U.S. Rep. Kirsten Gillibrand, D-Hudson, took the opportunity to talk war, energy policy and healthcare with about 100 seniors at the Wesley Healthcare Center in Saratoga Springs on Monday, Jan. 7.
The congresswoman received applause when she promoted the idea of a timely military withdrawal from Iraq.
Obviously, the war in Iraq has been something that people want to change, she said. "Iraq is our biggest issue."
Gillibrand said she and Congress are pushing for more oversight into the war, but that the president hasn't been receptive.
"When we look at Iraq, I don't think that the current administration has been pursuing the right strategy," she said. She proposes a military withdrawal as a means to spur independence in the Iraqi leaders, and cited the Anbar Province, where local warlords have joined together to fight insurgents.
"The question is: How do I make the leadership in Iraq make that same kind of deal?" she said. "I think if you say we're leaving in three months, six months, a year " the exact timetable isn't as important as telling them that we're leaving " my perception is that a timetable will motivate the local leaders to kick terrorists out."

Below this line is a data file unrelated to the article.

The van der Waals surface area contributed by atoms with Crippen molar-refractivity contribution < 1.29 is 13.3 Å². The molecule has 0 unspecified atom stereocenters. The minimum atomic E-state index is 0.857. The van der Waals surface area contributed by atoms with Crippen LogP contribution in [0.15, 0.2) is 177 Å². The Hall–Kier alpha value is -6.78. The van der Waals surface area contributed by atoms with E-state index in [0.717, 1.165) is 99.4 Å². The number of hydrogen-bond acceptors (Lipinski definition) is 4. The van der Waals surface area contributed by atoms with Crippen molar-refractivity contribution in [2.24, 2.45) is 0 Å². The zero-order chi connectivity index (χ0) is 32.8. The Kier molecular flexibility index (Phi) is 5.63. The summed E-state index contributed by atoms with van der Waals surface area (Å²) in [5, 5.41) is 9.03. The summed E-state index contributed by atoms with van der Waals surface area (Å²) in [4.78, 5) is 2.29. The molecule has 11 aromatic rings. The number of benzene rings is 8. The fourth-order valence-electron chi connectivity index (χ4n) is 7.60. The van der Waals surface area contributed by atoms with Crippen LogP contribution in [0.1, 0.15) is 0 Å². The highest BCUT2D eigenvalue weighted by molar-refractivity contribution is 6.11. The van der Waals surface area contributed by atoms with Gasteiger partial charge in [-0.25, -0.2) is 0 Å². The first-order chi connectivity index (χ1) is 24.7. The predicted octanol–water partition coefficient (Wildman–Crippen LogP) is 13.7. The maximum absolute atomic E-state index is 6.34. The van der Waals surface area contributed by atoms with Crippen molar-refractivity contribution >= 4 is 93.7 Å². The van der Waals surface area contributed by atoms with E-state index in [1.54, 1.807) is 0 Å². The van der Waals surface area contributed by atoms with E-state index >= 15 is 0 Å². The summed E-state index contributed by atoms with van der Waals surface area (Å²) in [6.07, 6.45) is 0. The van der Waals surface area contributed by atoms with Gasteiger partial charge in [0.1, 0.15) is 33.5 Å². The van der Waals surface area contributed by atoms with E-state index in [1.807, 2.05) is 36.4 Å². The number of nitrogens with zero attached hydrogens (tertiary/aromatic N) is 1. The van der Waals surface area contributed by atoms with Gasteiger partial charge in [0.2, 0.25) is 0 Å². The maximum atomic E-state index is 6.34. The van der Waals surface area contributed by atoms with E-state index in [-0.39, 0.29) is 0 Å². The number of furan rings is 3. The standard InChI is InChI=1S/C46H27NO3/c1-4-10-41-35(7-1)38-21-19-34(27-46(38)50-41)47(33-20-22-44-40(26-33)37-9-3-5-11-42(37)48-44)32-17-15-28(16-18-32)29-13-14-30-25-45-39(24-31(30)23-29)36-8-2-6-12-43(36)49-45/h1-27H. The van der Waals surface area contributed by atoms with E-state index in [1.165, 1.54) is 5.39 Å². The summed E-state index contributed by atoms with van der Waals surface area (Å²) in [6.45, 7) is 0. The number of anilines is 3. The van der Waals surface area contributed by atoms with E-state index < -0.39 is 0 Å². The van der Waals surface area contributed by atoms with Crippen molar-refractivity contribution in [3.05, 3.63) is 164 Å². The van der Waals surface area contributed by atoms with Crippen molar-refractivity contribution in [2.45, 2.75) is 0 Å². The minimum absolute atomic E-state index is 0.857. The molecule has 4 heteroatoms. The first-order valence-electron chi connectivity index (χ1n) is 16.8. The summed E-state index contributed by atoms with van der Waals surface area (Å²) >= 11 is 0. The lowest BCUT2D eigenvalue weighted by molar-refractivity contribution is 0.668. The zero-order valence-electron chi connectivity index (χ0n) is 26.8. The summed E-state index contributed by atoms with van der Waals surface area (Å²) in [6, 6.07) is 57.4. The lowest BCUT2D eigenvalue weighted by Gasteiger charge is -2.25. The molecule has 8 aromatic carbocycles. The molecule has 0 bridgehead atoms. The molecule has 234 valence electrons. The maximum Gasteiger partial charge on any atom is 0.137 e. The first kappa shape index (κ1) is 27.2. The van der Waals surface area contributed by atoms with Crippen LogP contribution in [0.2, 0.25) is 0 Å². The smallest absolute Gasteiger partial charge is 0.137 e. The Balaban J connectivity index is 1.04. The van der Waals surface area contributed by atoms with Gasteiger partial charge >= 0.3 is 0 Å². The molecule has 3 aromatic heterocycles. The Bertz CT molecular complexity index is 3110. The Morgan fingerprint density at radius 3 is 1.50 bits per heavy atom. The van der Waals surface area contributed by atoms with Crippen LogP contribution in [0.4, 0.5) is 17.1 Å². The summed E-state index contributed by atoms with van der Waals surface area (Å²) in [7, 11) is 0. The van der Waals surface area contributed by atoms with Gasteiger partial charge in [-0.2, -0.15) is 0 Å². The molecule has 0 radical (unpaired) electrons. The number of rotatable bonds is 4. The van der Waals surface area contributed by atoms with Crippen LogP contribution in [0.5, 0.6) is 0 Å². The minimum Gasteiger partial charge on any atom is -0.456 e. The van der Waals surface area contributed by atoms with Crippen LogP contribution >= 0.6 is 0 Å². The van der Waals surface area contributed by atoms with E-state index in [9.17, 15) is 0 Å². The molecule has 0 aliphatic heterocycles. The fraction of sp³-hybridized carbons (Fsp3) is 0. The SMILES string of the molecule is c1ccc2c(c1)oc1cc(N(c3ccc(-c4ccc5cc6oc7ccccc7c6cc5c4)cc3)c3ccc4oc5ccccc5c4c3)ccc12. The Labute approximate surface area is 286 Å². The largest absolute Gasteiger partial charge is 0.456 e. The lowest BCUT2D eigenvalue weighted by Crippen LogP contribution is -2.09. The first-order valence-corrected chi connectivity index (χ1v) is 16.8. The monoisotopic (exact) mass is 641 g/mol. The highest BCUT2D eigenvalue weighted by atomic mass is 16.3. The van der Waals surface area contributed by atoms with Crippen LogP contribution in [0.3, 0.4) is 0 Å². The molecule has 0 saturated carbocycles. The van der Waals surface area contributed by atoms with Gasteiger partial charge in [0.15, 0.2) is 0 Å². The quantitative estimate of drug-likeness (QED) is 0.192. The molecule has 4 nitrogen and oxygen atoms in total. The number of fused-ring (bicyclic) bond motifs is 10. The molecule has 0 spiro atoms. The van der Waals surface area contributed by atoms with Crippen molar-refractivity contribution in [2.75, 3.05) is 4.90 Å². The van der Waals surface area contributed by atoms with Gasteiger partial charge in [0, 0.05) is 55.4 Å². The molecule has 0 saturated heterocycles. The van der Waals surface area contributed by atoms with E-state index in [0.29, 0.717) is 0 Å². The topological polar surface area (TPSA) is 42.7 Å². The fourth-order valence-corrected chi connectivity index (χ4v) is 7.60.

Gillibrand added that if she could get a two-thirds majority in Congress (to override any presidential veto), that the war "would be over tomorrow," but conceded that "that's the area that [Democrats] haven't had the success that we've wanted to have."
But the freshman Congresswoman said there has been success in energy independence. She said she is working on a bill that would relieve automakers of revenue taxes for two years on any vehicle they produce that can get more than 60 miles per gallon.
"If that goes through, do you know how fast they would produce that car?" Gillibrand asked the assemblage at Wesley. "That fast."